By Jane Wakefield
Phone-maker Samsung has apologised for a software update sent to UK customers stating Russian government-mandated apps had been downloaded.
It blamed a technical error for the incorrect wording and said no Russian apps had been installed.
A new law in Russia that demands smartphones offer software from the country came into effect in April.
One expert said that Samsung had not fully explained what went wrong and that customers would be concerned.
Andrew Edmans bought a second-hand Samsung Galaxy Z Fold2 phone from Amazon Marketplace three weeks ago, and ran an official Samsung update.
After the installation had completed, he noticed the wording which read: "As part of the implementation of the requirements of the decree of the government of the Russian Federation No 1867 of 18/11/2020, the download of mandatory applications has been added. Some of these apps will only be installed if the device is reset to factory settings."
Dear @SamsungUK, again no one is responding to my emails, tweets or DMs as to why a Russian Federation update with govt links has been installed on my Samsung UK phone. @PrivacyMatters @ICOnews pic.twitter.com/Jkfoc1k2oU
Concerned, he contacted Samsung who promised a reply within 48 hours.
He got nothing and called again four days later.
"Finally a tech remote-accessed my phone and confirmed the update, and stated he'd never seen it before and referred me to customer solutions."
This was escalated to head office and Mr Edmans was eventually told it was "a notification error".
Samsung told the BBC: "We can confirm that the wording of the message was incorrect and shared with a limited number of UK customers due to a technical error.
"The upgrade received was UK-specific and no third-party apps from Russian have been installed on devices, or have access to the device itself
"We sincerely apologise for any inconvenience caused by this."
Mr Edmans said that he was "disappointed" with the way Samsung had handled the issue.
"All I know is, as of this morning, my Samsung Fold 2 device still states it has a Russian Federation update on it," he said.
"I suffer from bipolar and anxiety disorders and this concern over security on my phone has only compounded those issues."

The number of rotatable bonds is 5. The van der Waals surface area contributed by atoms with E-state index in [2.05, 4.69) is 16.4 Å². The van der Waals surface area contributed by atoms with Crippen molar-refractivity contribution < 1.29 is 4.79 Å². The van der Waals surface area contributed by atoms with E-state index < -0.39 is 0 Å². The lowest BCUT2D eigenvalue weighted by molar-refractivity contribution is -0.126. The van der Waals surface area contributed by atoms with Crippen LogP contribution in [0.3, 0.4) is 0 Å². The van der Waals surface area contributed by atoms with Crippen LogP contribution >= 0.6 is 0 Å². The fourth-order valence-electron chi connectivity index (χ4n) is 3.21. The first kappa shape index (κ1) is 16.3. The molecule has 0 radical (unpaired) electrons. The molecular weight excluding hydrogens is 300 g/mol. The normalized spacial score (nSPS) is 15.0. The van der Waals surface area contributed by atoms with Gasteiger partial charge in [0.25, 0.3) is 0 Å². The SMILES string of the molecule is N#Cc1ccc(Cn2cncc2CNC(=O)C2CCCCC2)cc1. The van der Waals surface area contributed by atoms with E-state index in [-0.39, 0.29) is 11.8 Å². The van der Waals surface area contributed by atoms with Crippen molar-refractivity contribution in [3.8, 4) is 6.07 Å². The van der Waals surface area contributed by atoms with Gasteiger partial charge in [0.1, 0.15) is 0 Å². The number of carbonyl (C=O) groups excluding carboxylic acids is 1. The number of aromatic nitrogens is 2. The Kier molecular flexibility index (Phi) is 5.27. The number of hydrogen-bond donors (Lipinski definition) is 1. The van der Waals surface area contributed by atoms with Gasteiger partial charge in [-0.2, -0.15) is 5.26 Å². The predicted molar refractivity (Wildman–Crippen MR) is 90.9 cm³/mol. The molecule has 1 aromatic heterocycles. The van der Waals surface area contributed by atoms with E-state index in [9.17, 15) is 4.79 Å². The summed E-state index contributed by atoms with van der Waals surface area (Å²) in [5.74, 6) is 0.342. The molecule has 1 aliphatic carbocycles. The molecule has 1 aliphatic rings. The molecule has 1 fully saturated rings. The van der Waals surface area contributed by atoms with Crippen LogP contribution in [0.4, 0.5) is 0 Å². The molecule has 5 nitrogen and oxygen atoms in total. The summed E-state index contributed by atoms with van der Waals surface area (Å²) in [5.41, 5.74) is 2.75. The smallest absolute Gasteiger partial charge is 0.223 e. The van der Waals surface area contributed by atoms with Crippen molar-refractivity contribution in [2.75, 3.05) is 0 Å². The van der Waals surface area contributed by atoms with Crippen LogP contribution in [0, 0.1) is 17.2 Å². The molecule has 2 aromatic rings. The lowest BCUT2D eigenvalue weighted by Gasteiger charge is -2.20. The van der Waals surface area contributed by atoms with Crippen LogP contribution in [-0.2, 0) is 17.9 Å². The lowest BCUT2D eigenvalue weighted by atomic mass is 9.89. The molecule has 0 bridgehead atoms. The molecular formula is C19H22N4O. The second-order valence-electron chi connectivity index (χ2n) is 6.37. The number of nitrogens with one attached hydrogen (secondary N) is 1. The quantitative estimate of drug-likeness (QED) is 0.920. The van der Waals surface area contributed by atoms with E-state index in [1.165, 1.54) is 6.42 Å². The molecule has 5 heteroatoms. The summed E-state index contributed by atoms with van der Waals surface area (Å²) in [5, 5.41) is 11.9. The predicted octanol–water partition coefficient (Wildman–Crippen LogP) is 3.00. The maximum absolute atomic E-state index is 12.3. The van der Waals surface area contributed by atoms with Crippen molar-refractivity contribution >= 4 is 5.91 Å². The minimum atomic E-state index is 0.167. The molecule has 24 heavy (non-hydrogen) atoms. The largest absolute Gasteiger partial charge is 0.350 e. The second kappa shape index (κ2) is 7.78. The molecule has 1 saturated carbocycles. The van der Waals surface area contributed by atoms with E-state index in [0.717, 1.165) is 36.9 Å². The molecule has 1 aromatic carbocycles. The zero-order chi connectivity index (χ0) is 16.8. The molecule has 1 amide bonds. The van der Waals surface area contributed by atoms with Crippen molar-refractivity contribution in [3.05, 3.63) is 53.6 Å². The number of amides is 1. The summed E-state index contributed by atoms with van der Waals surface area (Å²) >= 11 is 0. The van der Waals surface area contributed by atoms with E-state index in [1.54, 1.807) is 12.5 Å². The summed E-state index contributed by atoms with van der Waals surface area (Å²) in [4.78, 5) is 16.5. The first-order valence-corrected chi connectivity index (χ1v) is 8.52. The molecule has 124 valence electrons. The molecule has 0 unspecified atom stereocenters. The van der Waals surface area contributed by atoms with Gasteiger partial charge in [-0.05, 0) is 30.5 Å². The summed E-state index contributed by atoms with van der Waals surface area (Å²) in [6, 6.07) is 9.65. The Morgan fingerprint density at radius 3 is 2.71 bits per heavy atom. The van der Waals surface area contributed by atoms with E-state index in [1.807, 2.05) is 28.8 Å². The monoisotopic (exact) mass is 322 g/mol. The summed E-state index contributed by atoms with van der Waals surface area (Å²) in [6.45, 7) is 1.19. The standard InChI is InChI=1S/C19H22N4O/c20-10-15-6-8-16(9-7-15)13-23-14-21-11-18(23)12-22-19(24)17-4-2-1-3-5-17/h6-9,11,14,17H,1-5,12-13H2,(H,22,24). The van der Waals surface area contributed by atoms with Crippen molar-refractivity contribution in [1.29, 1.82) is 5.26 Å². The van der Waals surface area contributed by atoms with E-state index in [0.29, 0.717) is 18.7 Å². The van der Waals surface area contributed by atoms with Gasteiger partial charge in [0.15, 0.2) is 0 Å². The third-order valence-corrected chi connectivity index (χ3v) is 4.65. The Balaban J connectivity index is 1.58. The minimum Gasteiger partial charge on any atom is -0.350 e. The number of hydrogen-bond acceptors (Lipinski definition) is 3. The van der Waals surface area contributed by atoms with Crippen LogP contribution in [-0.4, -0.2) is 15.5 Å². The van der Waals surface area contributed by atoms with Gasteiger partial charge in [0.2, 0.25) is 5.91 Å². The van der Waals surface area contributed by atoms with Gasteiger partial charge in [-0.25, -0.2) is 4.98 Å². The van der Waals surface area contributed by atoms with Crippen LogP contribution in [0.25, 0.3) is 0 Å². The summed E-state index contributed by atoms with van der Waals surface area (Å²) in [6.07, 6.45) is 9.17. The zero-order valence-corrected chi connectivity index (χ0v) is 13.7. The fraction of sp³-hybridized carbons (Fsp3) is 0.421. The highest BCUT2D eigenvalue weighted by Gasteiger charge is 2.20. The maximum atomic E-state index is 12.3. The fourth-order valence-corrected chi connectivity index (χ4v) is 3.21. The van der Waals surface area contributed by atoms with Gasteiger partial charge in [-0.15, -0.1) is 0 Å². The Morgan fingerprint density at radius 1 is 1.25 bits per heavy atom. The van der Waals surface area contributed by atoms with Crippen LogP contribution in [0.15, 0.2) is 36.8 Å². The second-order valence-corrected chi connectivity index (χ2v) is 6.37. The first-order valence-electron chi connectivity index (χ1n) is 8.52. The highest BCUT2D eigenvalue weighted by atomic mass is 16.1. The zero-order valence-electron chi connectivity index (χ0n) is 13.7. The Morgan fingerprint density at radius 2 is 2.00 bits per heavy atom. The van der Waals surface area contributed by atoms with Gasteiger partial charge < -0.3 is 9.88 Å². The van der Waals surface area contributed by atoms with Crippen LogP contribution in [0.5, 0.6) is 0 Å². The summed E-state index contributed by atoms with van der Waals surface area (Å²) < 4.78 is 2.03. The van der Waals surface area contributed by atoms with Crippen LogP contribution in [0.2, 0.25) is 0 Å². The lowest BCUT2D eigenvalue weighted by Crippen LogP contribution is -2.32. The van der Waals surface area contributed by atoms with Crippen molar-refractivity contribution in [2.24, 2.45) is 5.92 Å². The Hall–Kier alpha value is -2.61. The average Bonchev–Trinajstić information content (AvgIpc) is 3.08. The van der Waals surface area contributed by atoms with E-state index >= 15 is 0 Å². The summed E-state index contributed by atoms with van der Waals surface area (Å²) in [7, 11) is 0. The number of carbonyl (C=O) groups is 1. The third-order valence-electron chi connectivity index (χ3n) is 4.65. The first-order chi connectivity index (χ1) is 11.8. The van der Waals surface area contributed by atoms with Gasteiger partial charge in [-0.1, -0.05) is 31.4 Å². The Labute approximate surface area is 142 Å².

Prof Alan Woodward, a computer security expert at University of Surrey, said that it was hard to understand what technical error could have caused such a message to be sent by mistake.
But, he added, it offered an insight into how Samsung was dealing with the Russian law.
"The good thing about this warning – assuming it is meant for you – is that Samsung is being transparent by giving you links to the Russian Federation decree that mandates such software."
But privacy expert Pat Walshe said he thought the issue had been badly handled by Samsung.
"I do not believe that Samsung handled this matter appropriately, or considered the anxiety and distress this caused Mr Edmans, and the fact that he could not trust the install.
"How many customers received the notice? How did the error occur? How can individuals be confident that erroneous software was not installed on their device?"
Russia has tightened its rules on the internet in recent years, including requiring search engines to delete some results and calling on messaging services to share encryption keys. ISPs are required to install network equipment that can filter content.
It has also tested an unplugged version of the internet, which would give the Kremlin the ability to switch off connections to the worldwide web if it felt the country was under threat.
The law requiring smartphones, computers and smart televisions sold in the country to have Russian alternatives to their normal software installed became effective in April 2021.
It was designed to help Russian software firms promote their smartphones, although some have raised concerns that the Russian-made software could be used to spy on users.
Samsung agreed to pre-install these apps but rival Apple did not – instead it offers users the option to install the Russian alternatives, which is not compulsory.
Initially it had refused to comply at all but, after pressure from Moscow, agreed to that compromise.
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By Jane Wakefield